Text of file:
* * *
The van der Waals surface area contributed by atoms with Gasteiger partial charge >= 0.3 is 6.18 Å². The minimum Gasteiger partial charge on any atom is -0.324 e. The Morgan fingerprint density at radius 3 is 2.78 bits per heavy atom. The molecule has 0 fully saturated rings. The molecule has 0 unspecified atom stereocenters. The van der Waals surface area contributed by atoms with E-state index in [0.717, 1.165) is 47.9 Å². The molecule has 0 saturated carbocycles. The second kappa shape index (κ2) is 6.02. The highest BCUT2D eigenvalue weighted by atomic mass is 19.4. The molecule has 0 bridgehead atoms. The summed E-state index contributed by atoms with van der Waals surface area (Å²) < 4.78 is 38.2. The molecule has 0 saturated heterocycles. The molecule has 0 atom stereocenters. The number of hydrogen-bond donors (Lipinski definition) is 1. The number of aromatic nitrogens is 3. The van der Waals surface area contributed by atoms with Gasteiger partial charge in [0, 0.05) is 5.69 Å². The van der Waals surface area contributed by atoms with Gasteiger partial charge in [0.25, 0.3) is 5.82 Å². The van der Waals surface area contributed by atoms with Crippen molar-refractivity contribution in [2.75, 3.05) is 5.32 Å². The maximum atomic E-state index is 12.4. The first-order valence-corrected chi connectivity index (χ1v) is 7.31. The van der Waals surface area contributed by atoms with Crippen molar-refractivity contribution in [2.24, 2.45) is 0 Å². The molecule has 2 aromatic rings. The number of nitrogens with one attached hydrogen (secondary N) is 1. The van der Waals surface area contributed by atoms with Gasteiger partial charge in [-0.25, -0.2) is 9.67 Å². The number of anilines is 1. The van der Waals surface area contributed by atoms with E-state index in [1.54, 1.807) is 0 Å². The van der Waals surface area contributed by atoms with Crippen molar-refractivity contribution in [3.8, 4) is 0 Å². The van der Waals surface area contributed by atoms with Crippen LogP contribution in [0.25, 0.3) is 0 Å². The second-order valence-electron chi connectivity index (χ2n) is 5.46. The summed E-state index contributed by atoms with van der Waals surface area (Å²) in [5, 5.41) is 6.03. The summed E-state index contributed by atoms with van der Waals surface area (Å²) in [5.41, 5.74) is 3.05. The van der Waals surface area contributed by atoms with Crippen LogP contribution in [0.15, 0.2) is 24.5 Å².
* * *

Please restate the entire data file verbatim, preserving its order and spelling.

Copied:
The van der Waals surface area contributed by atoms with Gasteiger partial charge >= 0.3 is 6.18 Å². The minimum Gasteiger partial charge on any atom is -0.324 e. The Morgan fingerprint density at radius 3 is 2.78 bits per heavy atom. The molecule has 0 fully saturated rings. The molecule has 0 unspecified atom stereocenters. The van der Waals surface area contributed by atoms with E-state index in [0.717, 1.165) is 47.9 Å². The molecule has 0 saturated carbocycles. The second kappa shape index (κ2) is 6.02. The highest BCUT2D eigenvalue weighted by atomic mass is 19.4. The molecule has 0 bridgehead atoms. The summed E-state index contributed by atoms with van der Waals surface area (Å²) < 4.78 is 38.2. The molecule has 0 saturated heterocycles. The molecule has 0 atom stereocenters. The number of hydrogen-bond donors (Lipinski definition) is 1. The number of aromatic nitrogens is 3. The van der Waals surface area contributed by atoms with Gasteiger partial charge in [0, 0.05) is 5.69 Å². The van der Waals surface area contributed by atoms with Gasteiger partial charge in [0.25, 0.3) is 5.82 Å². The van der Waals surface area contributed by atoms with Crippen molar-refractivity contribution in [2.75, 3.05) is 5.32 Å². The maximum atomic E-state index is 12.4. The first-order valence-corrected chi connectivity index (χ1v) is 7.31. The van der Waals surface area contributed by atoms with Crippen molar-refractivity contribution in [2.24, 2.45) is 0 Å². The molecule has 2 aromatic rings. The number of nitrogens with one attached hydrogen (secondary N) is 1. The van der Waals surface area contributed by atoms with Gasteiger partial charge in [-0.25, -0.2) is 9.67 Å². The number of anilines is 1. The van der Waals surface area contributed by atoms with E-state index in [1.54, 1.807) is 0 Å². The van der Waals surface area contributed by atoms with Crippen molar-refractivity contribution in [3.8, 4) is 0 Å². The van der Waals surface area contributed by atoms with Crippen LogP contribution in [0.25, 0.3) is 0 Å². The second-order valence-electron chi connectivity index (χ2n) is 5.46. The summed E-state index contributed by atoms with van der Waals surface area (Å²) in [5, 5.41) is 6.03. The summed E-state index contributed by atoms with van der Waals surface area (Å²) in [5.41, 5.74) is 3.05. The van der Waals surface area contributed by atoms with Crippen LogP contribution in [0.15, 0.2) is 24.5 Å².